Blog científico

Tenemos muchas cosas para contarte

Blog científico

Publicado el 24 de October de 2013 por María Martinón

NEW DMANISI HEAD (ACHE)

The cover picture of Science on 18 October 2013 was so spectacular and eloquent that it needed no title or subtitle. Probably, the journal’s editors and graphic designers understood that the ferocious combination of a skull of tiny capacity with a huge face and jaw had sufficient aesthetic impact for anyone, even the most ignorant on palaeontological sciences, to realise that something was boiling inside.

 

Figure 1. Cover of the journal Science At last, the embargo was lifted – not just on the publication, but on the eight years during which many of us had to enjoy in clandestinity, like a lover, the existence of a man that was different from any other man we had met before. Skull number 5 from Dmanisi (labelled D4500), which fitted a jaw found at the same site over ten years ago (D2600), provided the scientific community (and humankind at large) with one of the oldest and most complete hominin heads known, with some 1.8 million years of age. The way in which the authors of the Science paper analysed and interpreted such a discovery reignited a debate that, while not new, seemed to have been forgotten.

 

Figure 2. David Lordikipanidze kneeling on the basalt flow that seals the sediment where skull 5 begins to peek out, and María Martinón-Torres, comparing in situ the face of the new arrival to casts of other hominid relatives. Dmanisi has always been the precious pebble in the shoe, a golden pea under the matress where paradigms about human evolution rest. It forced us to review the dates when we thought hominids first left Africa, and the circumstances in which they achieved this feat. Challenging the general belief that we had only left home when we had a considerable physical and intellectual capacity, the Dmanisi men had ventured into Eurasia wielding rudimentary stone tools and a brain that was hardly bigger than that of a chimpanzee. Now Dmanisi shakes us again because, contrary to what usually happens when a new find is published, the picture of human evolution seems to get simpler rather than more complex. Without a doubt, the new skull increases the variability of the sample so far found at the Georgian site. The significant differences between D4500 and the four skulls and/or faces recovered previously are consonant with the differences previously documented between D2600 (the jaw that fits the new skull) and the other two jaws (D211 and D2735).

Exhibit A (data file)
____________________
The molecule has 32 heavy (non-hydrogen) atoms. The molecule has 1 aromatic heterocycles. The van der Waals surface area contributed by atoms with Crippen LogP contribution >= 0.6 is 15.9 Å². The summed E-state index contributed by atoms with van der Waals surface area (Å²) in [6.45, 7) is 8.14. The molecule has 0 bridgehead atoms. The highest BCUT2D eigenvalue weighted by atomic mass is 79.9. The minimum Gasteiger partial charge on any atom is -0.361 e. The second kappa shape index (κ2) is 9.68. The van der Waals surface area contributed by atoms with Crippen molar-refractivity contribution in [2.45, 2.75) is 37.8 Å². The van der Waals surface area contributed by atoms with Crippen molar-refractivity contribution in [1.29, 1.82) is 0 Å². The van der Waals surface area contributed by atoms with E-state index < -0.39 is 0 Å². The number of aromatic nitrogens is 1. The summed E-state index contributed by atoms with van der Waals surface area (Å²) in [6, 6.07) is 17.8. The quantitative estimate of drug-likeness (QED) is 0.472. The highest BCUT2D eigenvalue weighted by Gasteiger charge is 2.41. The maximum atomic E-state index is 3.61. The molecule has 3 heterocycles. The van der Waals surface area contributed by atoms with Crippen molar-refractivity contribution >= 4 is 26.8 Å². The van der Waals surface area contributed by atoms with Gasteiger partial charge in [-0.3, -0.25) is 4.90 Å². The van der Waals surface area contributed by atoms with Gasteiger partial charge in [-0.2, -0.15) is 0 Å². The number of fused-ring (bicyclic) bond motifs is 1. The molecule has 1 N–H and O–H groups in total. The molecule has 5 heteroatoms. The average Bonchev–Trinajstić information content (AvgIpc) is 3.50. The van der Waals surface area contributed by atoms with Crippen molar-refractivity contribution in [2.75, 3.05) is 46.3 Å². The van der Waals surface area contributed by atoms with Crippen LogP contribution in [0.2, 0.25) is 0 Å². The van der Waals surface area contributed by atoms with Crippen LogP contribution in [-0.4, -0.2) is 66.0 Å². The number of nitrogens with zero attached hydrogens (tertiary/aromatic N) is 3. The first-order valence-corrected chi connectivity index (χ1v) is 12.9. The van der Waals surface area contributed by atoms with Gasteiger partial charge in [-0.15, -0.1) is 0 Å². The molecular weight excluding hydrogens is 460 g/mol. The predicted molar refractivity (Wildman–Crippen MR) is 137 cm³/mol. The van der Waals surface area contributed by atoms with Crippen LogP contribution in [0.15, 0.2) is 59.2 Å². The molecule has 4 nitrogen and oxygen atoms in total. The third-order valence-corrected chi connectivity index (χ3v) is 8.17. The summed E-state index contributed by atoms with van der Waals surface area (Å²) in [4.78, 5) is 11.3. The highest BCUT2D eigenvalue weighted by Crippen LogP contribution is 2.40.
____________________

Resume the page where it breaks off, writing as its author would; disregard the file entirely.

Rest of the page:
Figure 3. Drawing by Eduardo Saiz of the front view of the jaw D2600, which fits the new skull from Dmanisi. In 2008, in a widescale comparative study including hominids and other close primates published in the Journal of Human Evolution, Skinner and colleagues argued that the dissimilarity between D2600 on the one hand, and D211 and D2735 on the other, could not be explained by sexual dimorphism  (the differences that would exist between male and female individuals of the same species), unless these humans had a degree of sexual dimorphism comparable to that of gorillas and never recorded for the Homo genus. The latter is of course a possibility, albeit not an insignificant one (nor a parsimonious one). If proved true, it would compel us – as the authors of the Science paper suggest – to reconsider our interpretation of the fossil record for early Homo. (At this point I would like to highlight José María Bermúdez de Castro’s point that, in this hypothetical case of sexual dimorphism, paradoxally the larger individual, “the male”, would have a much lower craneal capacity than the supposed females).